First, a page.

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Review
, 15, 45-55

Sex Differences in Lipid and Lipoprotein Metabolism

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Review

Sex Differences in Lipid and Lipoprotein Metabolism

Brian T Palmisano et al. Mol Metab.

Abstract

Background: Endogenous sex hormones are important for metabolic health in men and women. Before menopause, women are protected from atherosclerotic cardiovascular disease (ASCVD) relative to men. Women have fewer cardiovascular complications of obesity compared to men with obesity. Endogenous estrogens have been proposed as a mechanism that lessens ASCVD risk, as risk of glucose and lipid abnormalities increases when endogenous estrogens decline with menopause. While baseline risk is higher in males than females, endogenously produced androgens are also protective against fatty liver, diabetes and ASCVD, as risk goes up with androgen deprivation and with the decline in androgens with age.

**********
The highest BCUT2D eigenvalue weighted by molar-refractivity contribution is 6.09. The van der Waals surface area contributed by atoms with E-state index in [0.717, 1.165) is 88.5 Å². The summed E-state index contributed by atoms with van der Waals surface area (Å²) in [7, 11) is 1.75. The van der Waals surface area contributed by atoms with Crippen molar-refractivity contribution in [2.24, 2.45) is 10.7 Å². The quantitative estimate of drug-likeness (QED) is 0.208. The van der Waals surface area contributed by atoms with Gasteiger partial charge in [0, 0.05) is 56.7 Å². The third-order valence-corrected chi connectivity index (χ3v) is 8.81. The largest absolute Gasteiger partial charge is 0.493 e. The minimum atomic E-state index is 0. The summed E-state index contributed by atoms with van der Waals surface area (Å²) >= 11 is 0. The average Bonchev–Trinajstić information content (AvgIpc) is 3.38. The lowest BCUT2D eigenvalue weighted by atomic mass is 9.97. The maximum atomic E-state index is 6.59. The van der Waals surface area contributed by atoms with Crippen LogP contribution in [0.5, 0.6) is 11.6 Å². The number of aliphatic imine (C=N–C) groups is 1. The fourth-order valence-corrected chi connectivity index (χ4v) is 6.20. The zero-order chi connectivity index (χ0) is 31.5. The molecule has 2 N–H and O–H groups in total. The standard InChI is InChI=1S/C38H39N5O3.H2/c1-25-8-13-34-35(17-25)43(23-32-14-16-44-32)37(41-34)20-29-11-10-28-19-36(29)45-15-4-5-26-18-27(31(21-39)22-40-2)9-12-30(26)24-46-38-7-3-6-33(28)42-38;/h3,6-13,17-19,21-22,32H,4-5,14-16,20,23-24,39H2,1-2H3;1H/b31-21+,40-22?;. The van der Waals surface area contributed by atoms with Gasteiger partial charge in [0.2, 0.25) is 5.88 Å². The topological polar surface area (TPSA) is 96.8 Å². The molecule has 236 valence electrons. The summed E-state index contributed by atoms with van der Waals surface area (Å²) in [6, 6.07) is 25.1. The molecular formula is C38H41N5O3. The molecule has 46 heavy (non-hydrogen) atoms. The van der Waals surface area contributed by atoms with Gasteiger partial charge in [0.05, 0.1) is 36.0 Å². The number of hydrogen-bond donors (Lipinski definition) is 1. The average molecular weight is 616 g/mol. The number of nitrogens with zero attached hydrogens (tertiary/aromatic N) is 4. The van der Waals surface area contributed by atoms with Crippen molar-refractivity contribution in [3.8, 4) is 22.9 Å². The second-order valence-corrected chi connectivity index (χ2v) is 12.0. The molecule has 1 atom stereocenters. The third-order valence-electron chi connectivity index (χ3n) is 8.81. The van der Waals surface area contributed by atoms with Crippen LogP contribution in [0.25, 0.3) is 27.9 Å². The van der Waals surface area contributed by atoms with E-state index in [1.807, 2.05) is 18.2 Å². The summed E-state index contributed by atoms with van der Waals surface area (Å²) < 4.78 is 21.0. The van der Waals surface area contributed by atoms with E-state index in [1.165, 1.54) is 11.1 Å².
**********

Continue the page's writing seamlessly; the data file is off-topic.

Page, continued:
Scope of review: In this review, we discuss evidence of how endogenous sex hormones and hormone treatment approaches impact fatty acid, triglyceride, and cholesterol metabolism to influence metabolic and cardiovascular risk. We also discuss potential reasons for why treatment strategies with estrogens and androgens in older individuals fail to fully recapitulate the effects of endogenous sex hormones.

Major conclusions: The pathways that confer ASCVD protection for women are of potential therapeutic relevance. Despite protection relative to men, ASCVD is still the major cause of mortality in women. Additionally, diabetic women have similar ASCVD risk as diabetic men, suggesting that the presence of diabetes may offset the protective cardiovascular effects of being female through unknown mechanisms.

Keywords: Androgens; Cardiovascular disease; Estrogen; Lipid metabolism; Obesity; Sex differences.

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